Echocardiography is a healthcare procedure that uses ultrasound to view the heart and surrounding cardiovascular system for damage and abnormal function.Â The ultrasound images, called echocardiograms, show blood flow through heart valves, chambers, and blood vessels.Â Healthcare specialists place probes on the patientâ€™s chest (transthoracic) or down the patientâ€™s esophagus (transesophageal) to take the echocardiograms. Ultrasound pictures can be enhanced by using intravenous injections to improve the distinction between tissue and blood.Â The echocardiography stress test is a common test using (transthoracic) echocardiograms to assess if the heart receives adequate oxygen from blood flow.
Candidates for Echocardiography
Patients who suffer from problems such as blood flow blockage, abnormal heart contractions, leaky heart valves, or inflammation of the heart lining are candidates for echocardiography diagnosis.Â Those who have been diagnosed with coronary artery disease use echocardiography to monitor their condition.Â Cardiologists and cardiac sonographers are the healthcare providers who determine if the non-evasive transthoracic echocardiogram (TTE) or the invasive transesophageal echocardiogram (TEE) procedure is most appropriate for the patient Both echocardiography procedures are relatively painless and safe; however, TEE requires sedation or local anesthetic to alleviate the gag reflex as the probe is slid down the patientâ€™s throat.Â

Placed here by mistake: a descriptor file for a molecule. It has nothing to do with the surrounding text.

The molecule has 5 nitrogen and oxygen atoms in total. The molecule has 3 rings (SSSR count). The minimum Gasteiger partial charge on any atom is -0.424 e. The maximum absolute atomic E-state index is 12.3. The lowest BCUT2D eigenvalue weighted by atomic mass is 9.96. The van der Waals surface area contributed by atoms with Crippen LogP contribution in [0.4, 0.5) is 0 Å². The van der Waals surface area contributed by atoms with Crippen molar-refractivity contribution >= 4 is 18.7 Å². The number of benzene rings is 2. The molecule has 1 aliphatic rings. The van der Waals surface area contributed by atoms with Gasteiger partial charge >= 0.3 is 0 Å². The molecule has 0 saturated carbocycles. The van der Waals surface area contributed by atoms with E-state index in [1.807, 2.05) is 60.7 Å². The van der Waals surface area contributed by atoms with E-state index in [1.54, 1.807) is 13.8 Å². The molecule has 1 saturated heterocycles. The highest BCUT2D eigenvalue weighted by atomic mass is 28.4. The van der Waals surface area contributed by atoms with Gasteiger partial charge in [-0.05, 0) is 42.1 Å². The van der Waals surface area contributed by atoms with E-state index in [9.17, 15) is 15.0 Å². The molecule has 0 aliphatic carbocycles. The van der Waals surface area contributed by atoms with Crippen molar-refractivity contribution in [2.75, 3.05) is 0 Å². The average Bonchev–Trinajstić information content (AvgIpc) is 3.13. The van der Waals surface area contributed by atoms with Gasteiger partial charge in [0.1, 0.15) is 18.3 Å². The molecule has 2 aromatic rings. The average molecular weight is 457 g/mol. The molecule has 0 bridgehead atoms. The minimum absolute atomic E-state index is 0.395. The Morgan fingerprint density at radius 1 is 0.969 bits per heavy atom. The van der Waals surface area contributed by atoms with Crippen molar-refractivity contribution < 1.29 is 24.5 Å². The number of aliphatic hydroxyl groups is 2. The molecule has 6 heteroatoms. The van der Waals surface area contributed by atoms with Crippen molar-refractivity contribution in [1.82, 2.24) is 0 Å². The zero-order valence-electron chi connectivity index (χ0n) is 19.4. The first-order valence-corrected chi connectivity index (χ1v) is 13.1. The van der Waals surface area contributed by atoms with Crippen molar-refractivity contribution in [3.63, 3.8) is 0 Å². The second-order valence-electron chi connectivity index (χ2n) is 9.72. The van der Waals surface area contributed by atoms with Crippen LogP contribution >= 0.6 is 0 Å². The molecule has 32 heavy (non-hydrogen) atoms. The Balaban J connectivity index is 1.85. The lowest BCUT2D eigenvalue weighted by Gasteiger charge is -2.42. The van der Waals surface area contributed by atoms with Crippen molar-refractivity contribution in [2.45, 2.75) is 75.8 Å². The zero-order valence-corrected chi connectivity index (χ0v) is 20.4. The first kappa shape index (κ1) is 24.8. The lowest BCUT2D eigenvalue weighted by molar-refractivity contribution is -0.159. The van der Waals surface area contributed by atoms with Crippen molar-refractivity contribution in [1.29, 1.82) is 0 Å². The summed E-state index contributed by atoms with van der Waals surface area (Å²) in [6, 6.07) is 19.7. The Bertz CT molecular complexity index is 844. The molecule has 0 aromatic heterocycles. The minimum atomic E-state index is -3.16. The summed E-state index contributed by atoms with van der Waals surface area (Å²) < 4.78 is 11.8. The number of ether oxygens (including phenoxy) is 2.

Echocardiography Stress Test Procedure
Preparation for the echocardiography stress test begins about three hours prior to the test.Â The patient refrains from eating or taking normal medication that may alter the heart performance (if advised by the healthcare provider).Â Probes are attached to the outer surface of the patientâ€™s chest wall and an initial echocardiogram is taken.Â The patient raises his or her heartbeat to a specified rate either by exercising or taking medication.Â During this stage, ultrasound images are taken and heart rhythm and blood pressure are monitored. When the patient has reached the target heart rate, a final echocardiogram is taken.Â The results are assessed by a healthcare specialist.